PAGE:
For the definition of knowledge to work we must amend this concept of justification to include a criterion that the interpretation of the justification must not depend on any false beliefs, such as that the watch is working.

    • Ops! You’re right about the sun’s example! My mistake ;-)
      But you did get my point and expressed it more clearly than I did (or than I could).
      About the justification problem, what I wanted to say is that there was awareness of it before Gettier. I’m thinking of Émile Durkheim, Quine, Popper, Kunh, and the disagreement among them… Personally I don’t see that much difference between those discussions and the problems aroused by the Gettier examples, but maybe (most probably) I’m in need of some elucidation here.

      P.S. I’m Portuguese, and I’m not accustomed to discuss these matters in english, so pardon me if sometimes I don’t express myself with more clarity.

      P.S.2. I really like this blog, good articles and informative comments :-)

    • I don’t know enough about the arguments advanced by those to comment. Gettier is generally acknowledged as having contributed something, and my understanding is that his innovation was to provide pretty convincing justifications that nevertheless had some subtle flaw.

  7. I probably ought to disqualify myself from commenting on this site, since the more I get back into philosophy the more I realize why I left it. But there are some points here that interest me.

    I think of experimental philosophy as a formal name for philosophical investigations that are in the process of being co-opted by science and are like chunks of ice that have just fallen off the melting glacier of philosophy into the sea of science. “Experimental philosophy” looks to me like an oxymoron.

    Regarding morality and law, I don’t think that there is a rational solution that can be discovered or explicated by philosophers. Rational self-interest or game theory may be of some use in solving the puzzle, but I think the answers lie more in the study of Homo sapiens. Since we are probably the least instinctive animal on the planet, we have to study ourselves to discover what our instincts and basic needs are. This is a more reliable route to devising moral systems and laws than handing the task over to philosophers who have been bandying about arcane terms for millennia. Morality and law are practical matters of our daily existence, and a purely theoretical approach to them is probably not appropriate.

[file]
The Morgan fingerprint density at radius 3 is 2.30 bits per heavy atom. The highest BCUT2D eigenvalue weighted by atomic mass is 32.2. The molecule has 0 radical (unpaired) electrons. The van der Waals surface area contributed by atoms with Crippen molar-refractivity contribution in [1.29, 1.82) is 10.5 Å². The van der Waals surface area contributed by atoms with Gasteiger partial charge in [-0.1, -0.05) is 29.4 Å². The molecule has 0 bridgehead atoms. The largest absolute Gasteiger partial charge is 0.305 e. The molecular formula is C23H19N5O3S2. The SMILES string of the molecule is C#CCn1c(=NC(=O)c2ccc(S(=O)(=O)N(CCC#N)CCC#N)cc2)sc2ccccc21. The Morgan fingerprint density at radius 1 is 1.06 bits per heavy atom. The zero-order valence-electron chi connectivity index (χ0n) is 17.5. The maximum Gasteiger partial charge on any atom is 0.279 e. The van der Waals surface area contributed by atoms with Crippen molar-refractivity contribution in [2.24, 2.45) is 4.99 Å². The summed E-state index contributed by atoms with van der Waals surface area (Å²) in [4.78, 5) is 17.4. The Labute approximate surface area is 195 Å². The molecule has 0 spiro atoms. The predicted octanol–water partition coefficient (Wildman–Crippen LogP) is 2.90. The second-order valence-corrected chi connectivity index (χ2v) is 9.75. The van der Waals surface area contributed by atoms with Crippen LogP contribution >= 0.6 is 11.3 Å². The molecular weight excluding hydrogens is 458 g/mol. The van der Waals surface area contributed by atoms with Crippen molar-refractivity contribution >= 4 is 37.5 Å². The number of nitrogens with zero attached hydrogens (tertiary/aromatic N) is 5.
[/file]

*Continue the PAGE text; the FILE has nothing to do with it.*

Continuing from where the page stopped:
• Paul, Even if we grant that there is no “rational solution” for morality (and law), how exactly is the scientific study of homo sapiens, be it biology, psychology or economics going to solve what is moral or not? Or for that matter what is legal? You would at some point need to include a normative analysis of what criteria you would be using because you can start to weigh things like desires, instincts, and needs as morally relevant.

    • imzasirf, I think a moral system could be constructed by making an exhaustive study of human values over time and across cultures. For example, killing a member of one’s own group without cause seems to be universally unacceptable and go against human nature. A belief in fairness and equality seems to be a deeply embedded human trait, but is it? Such a study might provide answers. I advocate this approach because if you go by reason alone there is no convincing argument against complete selfishness. A psychopath or sociopath may have no compulsions about his crimes and we may have no arguments that will convince him that he is wrong. Those arguments come from our eusocial nature, not from philosophical texts. Most of our rules about how to behave are the result of consensus, which seems to be a feature of eusociality. Without that, random homicides, genocides, etc., might be perfectly acceptable to us. Because we are detached from our instincts by consciousness, we would arguably be better off with the right set of rules, laws and moral principles – a system that we would be taught from birth and that would be enforced throughout our lives. Without scientific objectivity (if I may use the term), the rules are likely to be skewed one way or another to favor certain individuals or groups. In case you haven’t noticed, democracy doesn’t work, laws are flawed, different groups don’t always see eye to eye, etc.